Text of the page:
In my last two articles about Tiritiri Matangi, I showed you the island and many of its inhabitants, but some are still missing. Let’s have a look, OK?
North Island saddleback (Philesturnus rufusater)
This bird, emblem of the Supporters of Tiritiri Matangi, went very close to extinction. The introduction of rats and stoats brought a dramatic decline, and the only remaining birds were confined to Hen Island in the beginning of the last century. Like many other endemic species, they were then translocated to other locations, including Tiri in 1984.
North Island saddleback (Philesturnus rufusater)
My first day on Tiritiri Matangi was one of discovery, of initiation. The following ones were days of deeper exploration.
As I mentioned before, there was no ferry coming to the island on Monday and Tuesday. That meant that, for 2 full days (which actually turned into 3 when the ferry didn’t come on Wednesday either), we were alone. One ranger, two volunteers and three photographers on an island of 4 x 1 kilometers. Oh, and lots of birds!
New Zealand pigeon (Hemiphaga novaeseelandiaea)
Hamningberg was a place I wanted to see when I visited Varanger again, because the road is closed in winter and therefore we couldn’t go in March.
It took some time for her to take me seriously, but once I achieved that, our conversation was set on better rails. The agent at the Department of Conservation’s desk in downtown Auckland gave me some good advice on birdwatching around the city, and one info proved critical: one could stay overnight on Tiritiri Matangi. “Tiri” is an open sanctuary, an island free of introduced predators where trees have been replanted and rare birds introduced. Closely monitored, the place is open to visitors, and a ferry goes there every day, except on Mondays and Tuesday. That’s what pushed me to book a stay between Sunday and Wednesday: the promise of tranquility, with noone but a handful of guests in the vicinity.
That’s how, only a few days into my stay in New Zealand, I was leaving the city to spend a few days on a remote island.
The crossing yielded some news species already: White-fronted tern (Sterna striata) and Australasian gannet (Morus serrator) were maybe the most notable.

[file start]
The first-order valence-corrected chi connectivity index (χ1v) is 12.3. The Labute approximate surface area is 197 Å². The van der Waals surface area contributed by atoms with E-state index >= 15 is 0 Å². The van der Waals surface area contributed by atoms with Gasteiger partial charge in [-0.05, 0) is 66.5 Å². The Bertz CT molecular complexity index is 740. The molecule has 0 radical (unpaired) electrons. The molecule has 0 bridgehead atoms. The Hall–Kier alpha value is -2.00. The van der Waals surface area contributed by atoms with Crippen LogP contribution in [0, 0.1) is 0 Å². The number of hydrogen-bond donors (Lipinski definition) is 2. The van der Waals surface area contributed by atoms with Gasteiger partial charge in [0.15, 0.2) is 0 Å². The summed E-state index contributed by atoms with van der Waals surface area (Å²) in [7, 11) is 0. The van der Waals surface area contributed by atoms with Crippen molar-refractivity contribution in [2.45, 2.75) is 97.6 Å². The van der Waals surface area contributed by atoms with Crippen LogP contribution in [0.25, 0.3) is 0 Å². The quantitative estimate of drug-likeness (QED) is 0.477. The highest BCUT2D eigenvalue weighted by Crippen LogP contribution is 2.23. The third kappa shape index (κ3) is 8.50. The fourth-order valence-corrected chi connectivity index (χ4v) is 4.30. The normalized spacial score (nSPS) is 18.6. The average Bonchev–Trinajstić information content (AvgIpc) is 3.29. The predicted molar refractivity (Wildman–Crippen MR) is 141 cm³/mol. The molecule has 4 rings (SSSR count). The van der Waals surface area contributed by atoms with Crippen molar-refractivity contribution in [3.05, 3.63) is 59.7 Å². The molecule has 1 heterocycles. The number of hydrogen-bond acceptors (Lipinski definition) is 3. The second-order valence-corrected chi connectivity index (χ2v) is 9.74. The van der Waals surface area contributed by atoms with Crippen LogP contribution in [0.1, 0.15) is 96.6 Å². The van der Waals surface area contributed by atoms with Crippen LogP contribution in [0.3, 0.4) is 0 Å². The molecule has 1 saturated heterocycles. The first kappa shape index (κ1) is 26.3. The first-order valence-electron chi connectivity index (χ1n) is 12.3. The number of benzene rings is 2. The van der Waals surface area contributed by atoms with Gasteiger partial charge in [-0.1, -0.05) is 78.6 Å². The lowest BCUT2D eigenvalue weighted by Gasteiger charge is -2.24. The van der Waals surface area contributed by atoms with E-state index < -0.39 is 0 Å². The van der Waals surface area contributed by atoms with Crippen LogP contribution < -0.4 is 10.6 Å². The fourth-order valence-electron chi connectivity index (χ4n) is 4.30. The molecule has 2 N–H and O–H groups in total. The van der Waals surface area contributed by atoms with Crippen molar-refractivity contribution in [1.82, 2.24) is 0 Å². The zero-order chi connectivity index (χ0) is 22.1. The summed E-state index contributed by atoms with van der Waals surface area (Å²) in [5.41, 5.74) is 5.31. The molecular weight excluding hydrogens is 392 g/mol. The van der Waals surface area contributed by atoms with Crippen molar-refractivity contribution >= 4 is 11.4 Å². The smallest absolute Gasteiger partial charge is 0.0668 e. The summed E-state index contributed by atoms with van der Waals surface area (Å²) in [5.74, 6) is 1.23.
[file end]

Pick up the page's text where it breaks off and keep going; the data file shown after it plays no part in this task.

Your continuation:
White-fronted tern (Sterna striata)
Sometimes, I’m asked why I travel alone, why I don’t take a friend with me (even if sometimes, I do). Half-jokingly, I say I don’t know anyone who would be able to sit for hours with me just waiting for birds.
That’s basically what I did that day. I went to the entrance of the national park, and waited. I walked a bit as well, but after one hailstorm I took directly in the face, I decided it would be wiser to stay close to the car. I still had time to see a Horned lark (Eremophila alpestris) walking in the tundra, the first one for that trip.
My first stop after going down the mountains was in Nesseby. There, a small picturesque church stands on the isthmus, and on both sides a beach attracts birds in search of food, at low tide especially.
I’m writing from home, in France, and even though temperatures have been very high here, I still don’t remember fondly the weather I faced when I drove accross the mountains of Varanger, going from Berlevåg and Kongsfjord to the Varangerfjord. Hail, wind and two degrees, that’s not how I had envisioned my vacation.
From Høyholmen, I hoped over the high grounds of Gednje to reach the shore of the ocean. I would have liked to search for birds up there, but heavy showers made me change my mind. Fortunately, the weather improved and I was able to get out of the car in Kongsfjord.
In March last year, when we drove on road 890, we couldn’t turn left to Høyholmen, for the track was blocked by snow. This time, I could drive along this 3-km long jetty… slowly, though, because of all the holes and waves on the track. It left me some time to admire the landscape.
I had a terrifying morning. It had started well, I had woken up early and had breakfast at the back of the car, the air was cold but the sun shone from time to time. It looked like a fine day.
Then I tried to walk away, and in doing so, lock the car. Except it didn’t work. I pressed the button on the key, times and again, but nothing happened. I thought the fresh night in the tent might have depleted the battery, but I had managed to unlock the car with no trouble. I didn’t understand.
Sunday morning, 6 o’clock, basically in the middle of nowhere. Oh, and I didn’t mention my phone’s battery was completely empty. Stay calm, Samuel.
Fortunately, the car was open, and I had access to the car’s manual. Said manual was only in Finnish, but with the illustrations I hoped to gather some knowledge. First, I managed to understand I could still start the car without battery in the key, by bringing the key close to the “start engine” button. Big “ouf” of relief, I was not stuck there. I wondered whether the local town would have the specific battery needed to power the key, but at least I could drive wherever needed.
My second fear was to be able to lock the car (miracles happen), but then be locked out on the key’s whim. So I dived into the manual again, and learnt how to unlock the car manually. I was still annoyed, but I wasn’t lost anymore. And then I removed the battery from the key, put it back… and it started to work properly again. “Have you tried to switch it off, and switch it on again?”
As it turned out, I had no other problem until the end of the trip, and quickly forgot the incident. But what a fright!